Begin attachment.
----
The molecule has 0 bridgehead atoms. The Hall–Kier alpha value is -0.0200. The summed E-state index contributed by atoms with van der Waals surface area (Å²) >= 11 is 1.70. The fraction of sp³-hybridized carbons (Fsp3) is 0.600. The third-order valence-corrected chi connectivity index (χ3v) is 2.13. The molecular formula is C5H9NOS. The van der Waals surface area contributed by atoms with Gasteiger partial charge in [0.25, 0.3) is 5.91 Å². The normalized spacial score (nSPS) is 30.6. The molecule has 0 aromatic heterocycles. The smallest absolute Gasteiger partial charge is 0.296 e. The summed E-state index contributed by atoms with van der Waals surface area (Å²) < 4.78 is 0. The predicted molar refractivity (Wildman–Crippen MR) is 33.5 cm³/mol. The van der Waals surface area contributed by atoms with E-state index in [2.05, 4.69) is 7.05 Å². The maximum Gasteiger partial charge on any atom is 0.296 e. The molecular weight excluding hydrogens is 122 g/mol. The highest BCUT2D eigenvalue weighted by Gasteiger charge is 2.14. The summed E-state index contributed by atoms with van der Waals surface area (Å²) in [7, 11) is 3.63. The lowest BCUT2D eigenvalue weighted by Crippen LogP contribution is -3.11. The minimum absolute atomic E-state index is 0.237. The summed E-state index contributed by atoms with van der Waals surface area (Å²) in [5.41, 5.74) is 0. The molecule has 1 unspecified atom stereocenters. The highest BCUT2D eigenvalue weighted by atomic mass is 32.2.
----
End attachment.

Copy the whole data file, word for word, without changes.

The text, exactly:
The molecule has 0 bridgehead atoms. The Hall–Kier alpha value is -0.0200. The summed E-state index contributed by atoms with van der Waals surface area (Å²) >= 11 is 1.70. The fraction of sp³-hybridized carbons (Fsp3) is 0.600. The third-order valence-corrected chi connectivity index (χ3v) is 2.13. The molecular formula is C5H9NOS. The van der Waals surface area contributed by atoms with Gasteiger partial charge in [0.25, 0.3) is 5.91 Å². The normalized spacial score (nSPS) is 30.6. The molecule has 0 aromatic heterocycles. The smallest absolute Gasteiger partial charge is 0.296 e. The summed E-state index contributed by atoms with van der Waals surface area (Å²) < 4.78 is 0. The predicted molar refractivity (Wildman–Crippen MR) is 33.5 cm³/mol. The van der Waals surface area contributed by atoms with E-state index in [2.05, 4.69) is 7.05 Å². The maximum Gasteiger partial charge on any atom is 0.296 e. The molecular weight excluding hydrogens is 122 g/mol. The highest BCUT2D eigenvalue weighted by Gasteiger charge is 2.14. The summed E-state index contributed by atoms with van der Waals surface area (Å²) in [7, 11) is 3.63. The lowest BCUT2D eigenvalue weighted by Crippen LogP contribution is -3.11. The minimum absolute atomic E-state index is 0.237. The summed E-state index contributed by atoms with van der Waals surface area (Å²) in [5.41, 5.74) is 0. The molecule has 1 unspecified atom stereocenters. The highest BCUT2D eigenvalue weighted by atomic mass is 32.2.